Al Kluis: Creating a marketing plan for 2011
“Making crop insurance decisions and marketing decisions are a lot harder than they were five years ago when prices were a lot lower.” This was the comment I got from a young lady at a meeting in central Missouri earlier this winter.
December 2008 CBOT Corn
What happened when December 2011 corn futures rallied above $5.70 and November 2011 soybean futures rallied above $13 this winter?
For farmers, having more income and potential profits doesn't mean more joy– it means more anxiety. Farmers are watching cash rents and input expenses increase; with higher prices comes more risk. This makes creating a marketing plan and using all of the risk-management tools more important than ever.
If prices drop lower into the fall of 2011, you can have real operating losses. There will be no LDP or increases in government payments to offset those losses.
I review the marketing plans that are sent to me by farmers. Someone who does not have the right plan will not just get an “F” for a grade. In this case, it's an “F” as in financial failure. This may sound harsh, but farming today is more high risk than ever.
Crop insurance is a very important part of your risk-management plan. By putting the right risk-management plan (which includes crop insurance) in place, you can reduce your risk, increase your bottom line, and reduce your anxiety level. And for farmers who have the right plan in the right states, they can even insure more bushels (the “A+” bushels).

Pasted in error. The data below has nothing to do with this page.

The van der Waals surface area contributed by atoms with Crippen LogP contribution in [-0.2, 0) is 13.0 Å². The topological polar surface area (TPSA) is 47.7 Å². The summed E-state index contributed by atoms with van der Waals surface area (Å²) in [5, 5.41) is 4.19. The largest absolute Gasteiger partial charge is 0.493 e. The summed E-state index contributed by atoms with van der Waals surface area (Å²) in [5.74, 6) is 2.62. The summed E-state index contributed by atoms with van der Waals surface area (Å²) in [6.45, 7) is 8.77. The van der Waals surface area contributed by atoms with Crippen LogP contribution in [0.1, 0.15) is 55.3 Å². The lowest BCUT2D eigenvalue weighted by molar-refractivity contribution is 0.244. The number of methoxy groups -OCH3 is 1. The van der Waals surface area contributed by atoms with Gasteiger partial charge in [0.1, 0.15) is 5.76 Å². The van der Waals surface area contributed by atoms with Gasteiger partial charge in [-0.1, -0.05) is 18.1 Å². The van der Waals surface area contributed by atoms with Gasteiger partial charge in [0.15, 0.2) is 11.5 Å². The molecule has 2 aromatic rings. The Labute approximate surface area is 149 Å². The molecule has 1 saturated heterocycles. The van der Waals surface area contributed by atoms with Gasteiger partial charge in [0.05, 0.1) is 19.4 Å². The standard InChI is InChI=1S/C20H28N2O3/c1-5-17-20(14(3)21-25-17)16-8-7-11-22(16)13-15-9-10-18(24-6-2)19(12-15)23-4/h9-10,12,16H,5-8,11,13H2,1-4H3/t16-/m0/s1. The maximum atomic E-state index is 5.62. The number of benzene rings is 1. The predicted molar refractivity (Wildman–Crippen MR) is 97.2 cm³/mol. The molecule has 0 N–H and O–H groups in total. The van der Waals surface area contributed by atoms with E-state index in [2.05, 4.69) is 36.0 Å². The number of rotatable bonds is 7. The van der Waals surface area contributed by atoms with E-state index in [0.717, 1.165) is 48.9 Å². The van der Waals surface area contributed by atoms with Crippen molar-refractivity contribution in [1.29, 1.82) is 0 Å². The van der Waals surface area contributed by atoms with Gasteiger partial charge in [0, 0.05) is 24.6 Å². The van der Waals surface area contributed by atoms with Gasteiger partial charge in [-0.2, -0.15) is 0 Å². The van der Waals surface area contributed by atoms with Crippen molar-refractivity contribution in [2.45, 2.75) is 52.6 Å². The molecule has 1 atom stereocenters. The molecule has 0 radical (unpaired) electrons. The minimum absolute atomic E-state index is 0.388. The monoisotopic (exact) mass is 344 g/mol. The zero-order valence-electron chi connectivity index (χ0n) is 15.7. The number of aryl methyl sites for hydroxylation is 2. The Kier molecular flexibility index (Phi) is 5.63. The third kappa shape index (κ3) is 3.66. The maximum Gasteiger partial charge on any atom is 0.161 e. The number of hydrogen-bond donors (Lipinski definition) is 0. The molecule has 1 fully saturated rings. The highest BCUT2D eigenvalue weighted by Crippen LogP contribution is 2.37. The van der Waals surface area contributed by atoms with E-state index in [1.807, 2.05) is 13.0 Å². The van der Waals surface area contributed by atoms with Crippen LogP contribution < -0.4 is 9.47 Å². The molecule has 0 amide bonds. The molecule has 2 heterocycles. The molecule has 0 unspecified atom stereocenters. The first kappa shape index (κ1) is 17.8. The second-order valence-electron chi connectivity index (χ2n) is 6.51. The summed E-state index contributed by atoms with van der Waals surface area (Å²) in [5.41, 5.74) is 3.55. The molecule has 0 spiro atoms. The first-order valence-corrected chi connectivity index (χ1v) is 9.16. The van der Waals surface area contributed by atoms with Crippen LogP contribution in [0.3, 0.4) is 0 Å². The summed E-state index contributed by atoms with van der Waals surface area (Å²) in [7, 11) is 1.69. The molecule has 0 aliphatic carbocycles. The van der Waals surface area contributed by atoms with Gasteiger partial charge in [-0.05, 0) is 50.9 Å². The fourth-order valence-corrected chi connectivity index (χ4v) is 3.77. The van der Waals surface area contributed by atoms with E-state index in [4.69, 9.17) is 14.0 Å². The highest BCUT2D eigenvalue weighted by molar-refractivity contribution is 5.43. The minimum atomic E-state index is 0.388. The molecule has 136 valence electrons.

Farmers with crop insurance can use their marketing plan to create a very profitable farm in 2011, even if prices move lower at harvest. Don't just think of it as crop insurance. Today, it's the backbone of a price insurance plan.
This year the crop insurance terminology has changed. The crop revenue coverage (CRC) and revenue assurance (RA) policies are now called revenue protection (RP) policies. The average yield terminology (actual production history, or APH) is now called yield potential (YP).
The terminology may have changed, but my approach to managing risk is similar to what I have recommended to customers the last three years. I will suggest some minor changes you should consider with the new insurance products that are available in some states and the higher futures prices you are able to lock in.
Here is my risk-management process.
1. Buy the right RP policy for your farm. You will need to work with a professional who understands your farm and all the different alternatives you now have. Get in early and fill out the worksheets that are available. By the time you are reading this, you will know what the average price for the month of February is for December 2011 corn futures and November 2011 soybean futures. At these high price levels, a 10% change in coverage can raise your minimum revenue by $50 per acre or more.